University of Southern California
Artist & Gallery


There was social comment: the ability to deal with the frustrations of patient care during the residency had not been addressed. And ideally the figures in the art work should be faceless just as in medical school when the young students are taught that the patient's color, creed, beauty, social position or economic status does not jeopardize the physician's care of him. Here again, it seems to be otherwise. Besides nurturing people who have never been nurtured very much before, what does it do to the doctor to treat a patient less well than he knows the patient needs to be treated...not to be able to do his best.

In addition to doctor/patient relationships, feelings of death and illness, poverty and chance and the uncertainty of medicine permeated the work load. These subjects are still anxiety provoking in that they are suppressed in our society for both the doctor and the patient. This hospital training touched on a lot of taboo subjects and resonated powerful emotions.

In a sense I was a symbolic resident. As I identified with the medical house staff I went through all the stages of growth toward empathy as they did. I saw myself in both the patients and their doctors. I, as the beginning residents, first felt enthusiasm, high hopes, missionary zeal and somewhat unreal expectations. There was a tendency to over-identify with the patients and feel that anything was possible with enough application of time. Soon after, I, like they, began to wonder if all the effort was really worthwhile. I realized that they saw patients returning after being dismissed. They felt lonely and abandoned, burdened by bureaucracy and a sense of powerlessness. Their lull in growth created doubts in the value of their work; too many complicated cases, continually relapsing or too disturbing caused problems. They slowed down.

My art work, which stood for the re-emergence of empathy in their work, did likewise for many months. Also working conditions, long shifts of duty, insufficient salary for their work or wondering if programs at other hospitals are better became questions for them. It was the "system", they felt. They became angry. There were committee meetings and at some County Hospitals strikes and fights with the County Commissioners about how money was budgeted. For example, a community spent $20 million on sports while a requested $7 million for patient care was denied. The community resists change and the doctors respond by becoming disillusioned. As one senior resident recalled his experience at the County, "I felt like a spurned lover. I gave out so much and got back so little. I wanted to aid the less fortunate; I felt I had so much to give, but I was frustrated by the institution which does not respond no matter how much fidelity I have to it. It was a one-sided love affair. You have many Dr. Jones' at County looking for stroking and can't get it. I realized that one can only get it from real-live, mature relationships, from people not institutions. Perhaps not everyone can have straight teeth and good bowel movements or not stomach pains." It seems that there was denial, anger, resignation or indifference before there was a re-emergence of compassion, which is innate and usually happens if one comes from a healthy background and spawns a more effective philosophy about one's role as a physician.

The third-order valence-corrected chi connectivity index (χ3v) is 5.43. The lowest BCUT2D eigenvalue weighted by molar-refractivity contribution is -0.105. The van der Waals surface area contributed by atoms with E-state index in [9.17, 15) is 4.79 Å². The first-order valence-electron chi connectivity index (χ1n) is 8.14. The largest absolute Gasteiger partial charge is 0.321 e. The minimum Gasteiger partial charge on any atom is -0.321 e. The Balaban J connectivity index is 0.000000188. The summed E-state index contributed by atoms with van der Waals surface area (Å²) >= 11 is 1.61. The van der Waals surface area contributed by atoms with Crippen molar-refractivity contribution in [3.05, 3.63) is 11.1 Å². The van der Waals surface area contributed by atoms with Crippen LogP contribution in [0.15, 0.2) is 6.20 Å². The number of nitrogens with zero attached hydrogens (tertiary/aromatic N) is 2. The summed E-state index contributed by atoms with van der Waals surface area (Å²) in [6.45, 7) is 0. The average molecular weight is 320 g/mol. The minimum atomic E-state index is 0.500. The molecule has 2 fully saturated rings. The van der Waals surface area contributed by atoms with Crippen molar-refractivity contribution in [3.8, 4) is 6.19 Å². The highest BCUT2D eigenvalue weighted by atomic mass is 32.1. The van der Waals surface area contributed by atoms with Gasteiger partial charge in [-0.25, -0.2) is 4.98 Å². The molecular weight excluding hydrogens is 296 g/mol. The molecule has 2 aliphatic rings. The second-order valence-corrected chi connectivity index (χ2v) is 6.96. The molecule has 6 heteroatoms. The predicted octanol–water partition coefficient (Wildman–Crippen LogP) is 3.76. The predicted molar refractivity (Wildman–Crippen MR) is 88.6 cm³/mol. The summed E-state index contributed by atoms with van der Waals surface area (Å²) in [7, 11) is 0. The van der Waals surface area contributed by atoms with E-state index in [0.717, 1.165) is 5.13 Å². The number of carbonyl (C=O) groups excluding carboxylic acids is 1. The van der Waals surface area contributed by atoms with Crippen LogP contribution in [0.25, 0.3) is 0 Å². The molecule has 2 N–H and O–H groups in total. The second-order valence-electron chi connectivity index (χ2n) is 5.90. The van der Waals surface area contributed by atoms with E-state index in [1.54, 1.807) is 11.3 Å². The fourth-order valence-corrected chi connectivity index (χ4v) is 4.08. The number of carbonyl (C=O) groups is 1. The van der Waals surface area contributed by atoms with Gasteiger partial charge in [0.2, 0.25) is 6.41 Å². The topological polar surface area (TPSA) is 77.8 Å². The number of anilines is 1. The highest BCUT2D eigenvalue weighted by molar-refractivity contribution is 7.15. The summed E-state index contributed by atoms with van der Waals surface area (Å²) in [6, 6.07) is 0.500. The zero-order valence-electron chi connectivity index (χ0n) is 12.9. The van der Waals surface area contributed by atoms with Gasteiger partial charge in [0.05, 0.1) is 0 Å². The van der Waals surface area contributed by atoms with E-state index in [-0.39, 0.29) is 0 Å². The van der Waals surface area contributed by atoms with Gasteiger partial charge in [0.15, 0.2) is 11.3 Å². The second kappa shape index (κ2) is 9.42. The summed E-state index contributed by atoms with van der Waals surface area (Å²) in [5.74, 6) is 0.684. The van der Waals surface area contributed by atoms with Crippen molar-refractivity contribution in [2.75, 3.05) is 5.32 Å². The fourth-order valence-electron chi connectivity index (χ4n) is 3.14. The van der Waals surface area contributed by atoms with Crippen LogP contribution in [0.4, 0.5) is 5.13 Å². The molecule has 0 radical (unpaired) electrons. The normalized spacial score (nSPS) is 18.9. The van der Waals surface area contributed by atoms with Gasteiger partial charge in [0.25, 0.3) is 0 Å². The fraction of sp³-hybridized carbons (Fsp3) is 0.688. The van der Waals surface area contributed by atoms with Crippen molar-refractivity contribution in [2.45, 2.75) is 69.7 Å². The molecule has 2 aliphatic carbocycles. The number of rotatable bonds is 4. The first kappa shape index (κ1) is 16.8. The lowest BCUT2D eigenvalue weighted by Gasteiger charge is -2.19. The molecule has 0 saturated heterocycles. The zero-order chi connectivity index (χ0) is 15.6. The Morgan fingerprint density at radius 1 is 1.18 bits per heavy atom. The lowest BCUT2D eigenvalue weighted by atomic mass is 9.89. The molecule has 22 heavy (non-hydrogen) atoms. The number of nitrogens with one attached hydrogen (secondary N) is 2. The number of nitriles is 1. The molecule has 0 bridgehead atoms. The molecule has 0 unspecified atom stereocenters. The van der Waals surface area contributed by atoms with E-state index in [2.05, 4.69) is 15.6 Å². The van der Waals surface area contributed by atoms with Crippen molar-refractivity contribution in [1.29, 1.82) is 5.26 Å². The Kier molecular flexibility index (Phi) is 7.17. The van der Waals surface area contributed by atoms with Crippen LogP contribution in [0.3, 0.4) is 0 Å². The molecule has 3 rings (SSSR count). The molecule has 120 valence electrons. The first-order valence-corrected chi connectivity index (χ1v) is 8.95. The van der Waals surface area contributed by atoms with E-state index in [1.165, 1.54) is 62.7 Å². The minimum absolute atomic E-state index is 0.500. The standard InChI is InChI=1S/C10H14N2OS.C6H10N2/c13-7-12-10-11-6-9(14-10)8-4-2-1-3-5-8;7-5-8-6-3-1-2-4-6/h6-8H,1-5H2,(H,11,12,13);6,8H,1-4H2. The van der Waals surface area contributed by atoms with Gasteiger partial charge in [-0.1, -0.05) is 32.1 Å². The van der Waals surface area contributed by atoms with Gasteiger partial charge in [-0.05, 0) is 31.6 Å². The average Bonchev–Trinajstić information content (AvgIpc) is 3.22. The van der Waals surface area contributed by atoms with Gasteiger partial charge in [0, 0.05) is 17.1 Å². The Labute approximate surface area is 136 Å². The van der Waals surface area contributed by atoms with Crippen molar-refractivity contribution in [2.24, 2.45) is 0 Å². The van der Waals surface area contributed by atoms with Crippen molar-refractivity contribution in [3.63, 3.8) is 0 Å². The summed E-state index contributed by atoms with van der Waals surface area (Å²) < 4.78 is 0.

Solutions: Some recognize that physicians can only be responsible for their own tenure with a patient, not before he comes or after he leaves. They did not cause the patient to be fat or diabetic. The long preliminary life behaviors that caused pathology were not their fault. Social conditions that stand in the way of achieving and maintaining good health are not within their control. The doctors begin to realize that they absorb the anger of the patients toward society...most of the alcoholics and drug abusers and other who have not taken care of their bodies have been angry and have turned in feelings upon themselves. The doctors in the healing process absorb some of the causes of the patient's anger, society's rejection, in their care of the patient. But doctors likewise fill up with that anger, turn it in upon themselves and become depressed. After a while, the young doctors come to understand that they must develop professional detachment and view the patients with kindness, but from a vantage point, other than sociologically, to be able to survive. The patients do provide a wealth of clinical material for them to study the natural course of a disease at every stage. He can stay on at the County Hospital and be a facilitator or leave for a more sensitive hospital experience. He must also try to enrich his own social life so as to balance his professional work of constantly giving out. If he gets too caught up with the personal needs of his patients, he can no longer function as a doctor. So he trades off: he gives out care and treatment to the patients, and in return he will take in, at times, knowledge and gratitude.

-May Lesser

Excerpt & image from: Lesser, May H. The Art of Caring.

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